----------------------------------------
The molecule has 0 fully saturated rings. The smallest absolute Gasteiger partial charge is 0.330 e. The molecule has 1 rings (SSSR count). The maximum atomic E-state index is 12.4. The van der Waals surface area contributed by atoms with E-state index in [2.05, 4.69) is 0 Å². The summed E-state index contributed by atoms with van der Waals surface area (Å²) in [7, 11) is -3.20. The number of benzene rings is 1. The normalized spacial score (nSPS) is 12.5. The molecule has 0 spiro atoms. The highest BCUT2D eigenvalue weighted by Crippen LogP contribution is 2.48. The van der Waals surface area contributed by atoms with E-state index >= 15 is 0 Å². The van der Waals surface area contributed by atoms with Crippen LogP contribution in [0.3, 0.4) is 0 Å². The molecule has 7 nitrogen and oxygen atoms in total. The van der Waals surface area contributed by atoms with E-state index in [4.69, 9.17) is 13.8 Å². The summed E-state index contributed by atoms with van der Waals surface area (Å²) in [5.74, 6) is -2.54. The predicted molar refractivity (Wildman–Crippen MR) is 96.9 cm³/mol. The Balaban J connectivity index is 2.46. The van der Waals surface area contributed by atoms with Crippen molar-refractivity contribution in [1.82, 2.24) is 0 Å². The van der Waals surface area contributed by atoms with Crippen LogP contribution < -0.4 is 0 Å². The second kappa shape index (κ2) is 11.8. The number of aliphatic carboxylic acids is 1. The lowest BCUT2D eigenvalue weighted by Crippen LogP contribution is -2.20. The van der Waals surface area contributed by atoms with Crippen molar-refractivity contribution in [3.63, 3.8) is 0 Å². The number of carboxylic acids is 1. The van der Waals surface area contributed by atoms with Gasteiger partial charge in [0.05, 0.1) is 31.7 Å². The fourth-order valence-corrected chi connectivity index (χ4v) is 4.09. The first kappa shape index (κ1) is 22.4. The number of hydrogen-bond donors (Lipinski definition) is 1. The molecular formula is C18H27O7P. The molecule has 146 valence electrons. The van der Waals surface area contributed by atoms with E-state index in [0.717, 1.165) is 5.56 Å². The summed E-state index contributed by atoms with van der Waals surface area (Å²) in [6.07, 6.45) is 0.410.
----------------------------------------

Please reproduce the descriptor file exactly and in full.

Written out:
The molecule has 0 fully saturated rings. The smallest absolute Gasteiger partial charge is 0.330 e. The molecule has 1 rings (SSSR count). The maximum atomic E-state index is 12.4. The van der Waals surface area contributed by atoms with E-state index in [2.05, 4.69) is 0 Å². The summed E-state index contributed by atoms with van der Waals surface area (Å²) in [7, 11) is -3.20. The number of benzene rings is 1. The normalized spacial score (nSPS) is 12.5. The molecule has 0 spiro atoms. The highest BCUT2D eigenvalue weighted by Crippen LogP contribution is 2.48. The van der Waals surface area contributed by atoms with E-state index >= 15 is 0 Å². The van der Waals surface area contributed by atoms with Crippen LogP contribution in [0.3, 0.4) is 0 Å². The molecule has 7 nitrogen and oxygen atoms in total. The van der Waals surface area contributed by atoms with E-state index in [4.69, 9.17) is 13.8 Å². The summed E-state index contributed by atoms with van der Waals surface area (Å²) in [5.74, 6) is -2.54. The predicted molar refractivity (Wildman–Crippen MR) is 96.9 cm³/mol. The Balaban J connectivity index is 2.46. The van der Waals surface area contributed by atoms with Crippen molar-refractivity contribution in [1.82, 2.24) is 0 Å². The van der Waals surface area contributed by atoms with Crippen LogP contribution < -0.4 is 0 Å². The second kappa shape index (κ2) is 11.8. The number of aliphatic carboxylic acids is 1. The lowest BCUT2D eigenvalue weighted by Crippen LogP contribution is -2.20. The van der Waals surface area contributed by atoms with Crippen molar-refractivity contribution in [3.63, 3.8) is 0 Å². The number of carboxylic acids is 1. The van der Waals surface area contributed by atoms with Gasteiger partial charge in [0.05, 0.1) is 31.7 Å². The fourth-order valence-corrected chi connectivity index (χ4v) is 4.09. The first kappa shape index (κ1) is 22.4. The number of hydrogen-bond donors (Lipinski definition) is 1. The molecular formula is C18H27O7P. The molecule has 146 valence electrons. The van der Waals surface area contributed by atoms with E-state index in [0.717, 1.165) is 5.56 Å². The summed E-state index contributed by atoms with van der Waals surface area (Å²) in [6.07, 6.45) is 0.410.